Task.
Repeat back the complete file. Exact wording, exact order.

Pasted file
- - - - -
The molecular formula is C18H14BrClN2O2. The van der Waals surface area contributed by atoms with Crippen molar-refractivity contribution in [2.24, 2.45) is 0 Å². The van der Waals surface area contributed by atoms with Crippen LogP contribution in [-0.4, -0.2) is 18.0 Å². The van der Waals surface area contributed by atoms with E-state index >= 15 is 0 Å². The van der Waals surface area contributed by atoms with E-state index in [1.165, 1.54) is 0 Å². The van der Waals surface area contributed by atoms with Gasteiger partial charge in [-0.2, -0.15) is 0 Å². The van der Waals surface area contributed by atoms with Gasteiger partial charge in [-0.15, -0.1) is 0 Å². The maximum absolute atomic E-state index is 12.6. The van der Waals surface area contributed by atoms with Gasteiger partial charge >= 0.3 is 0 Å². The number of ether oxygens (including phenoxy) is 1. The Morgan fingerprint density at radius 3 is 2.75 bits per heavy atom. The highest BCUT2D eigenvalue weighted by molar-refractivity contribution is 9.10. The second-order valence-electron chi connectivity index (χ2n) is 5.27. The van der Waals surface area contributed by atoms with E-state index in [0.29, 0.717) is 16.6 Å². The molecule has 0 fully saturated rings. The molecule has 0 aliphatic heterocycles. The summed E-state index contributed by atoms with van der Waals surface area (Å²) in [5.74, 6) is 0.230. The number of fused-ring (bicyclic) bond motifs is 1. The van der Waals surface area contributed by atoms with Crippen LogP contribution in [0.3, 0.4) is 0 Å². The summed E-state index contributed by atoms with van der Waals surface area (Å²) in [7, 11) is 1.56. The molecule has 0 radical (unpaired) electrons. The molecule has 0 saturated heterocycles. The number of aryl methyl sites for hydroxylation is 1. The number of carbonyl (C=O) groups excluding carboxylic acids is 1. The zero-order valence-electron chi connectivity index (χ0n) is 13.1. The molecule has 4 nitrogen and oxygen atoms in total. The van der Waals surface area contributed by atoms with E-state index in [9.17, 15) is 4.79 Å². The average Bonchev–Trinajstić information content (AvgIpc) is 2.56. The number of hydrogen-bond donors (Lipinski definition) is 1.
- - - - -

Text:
The molecular formula is C18H14BrClN2O2. The van der Waals surface area contributed by atoms with Crippen molar-refractivity contribution in [2.24, 2.45) is 0 Å². The van der Waals surface area contributed by atoms with Crippen LogP contribution in [-0.4, -0.2) is 18.0 Å². The van der Waals surface area contributed by atoms with E-state index >= 15 is 0 Å². The van der Waals surface area contributed by atoms with E-state index in [1.165, 1.54) is 0 Å². The van der Waals surface area contributed by atoms with Gasteiger partial charge in [-0.2, -0.15) is 0 Å². The van der Waals surface area contributed by atoms with Gasteiger partial charge in [-0.15, -0.1) is 0 Å². The maximum absolute atomic E-state index is 12.6. The van der Waals surface area contributed by atoms with Gasteiger partial charge >= 0.3 is 0 Å². The number of ether oxygens (including phenoxy) is 1. The Morgan fingerprint density at radius 3 is 2.75 bits per heavy atom. The highest BCUT2D eigenvalue weighted by molar-refractivity contribution is 9.10. The second-order valence-electron chi connectivity index (χ2n) is 5.27. The van der Waals surface area contributed by atoms with E-state index in [0.29, 0.717) is 16.6 Å². The molecule has 0 fully saturated rings. The molecule has 0 aliphatic heterocycles. The summed E-state index contributed by atoms with van der Waals surface area (Å²) in [5.74, 6) is 0.230. The number of fused-ring (bicyclic) bond motifs is 1. The van der Waals surface area contributed by atoms with Crippen LogP contribution in [0.3, 0.4) is 0 Å². The summed E-state index contributed by atoms with van der Waals surface area (Å²) in [7, 11) is 1.56. The molecule has 0 radical (unpaired) electrons. The molecule has 0 saturated heterocycles. The number of aryl methyl sites for hydroxylation is 1. The number of carbonyl (C=O) groups excluding carboxylic acids is 1. The zero-order valence-electron chi connectivity index (χ0n) is 13.1. The molecule has 4 nitrogen and oxygen atoms in total. The van der Waals surface area contributed by atoms with E-state index in [9.17, 15) is 4.79 Å². The average Bonchev–Trinajstić information content (AvgIpc) is 2.56. The number of hydrogen-bond donors (Lipinski definition) is 1.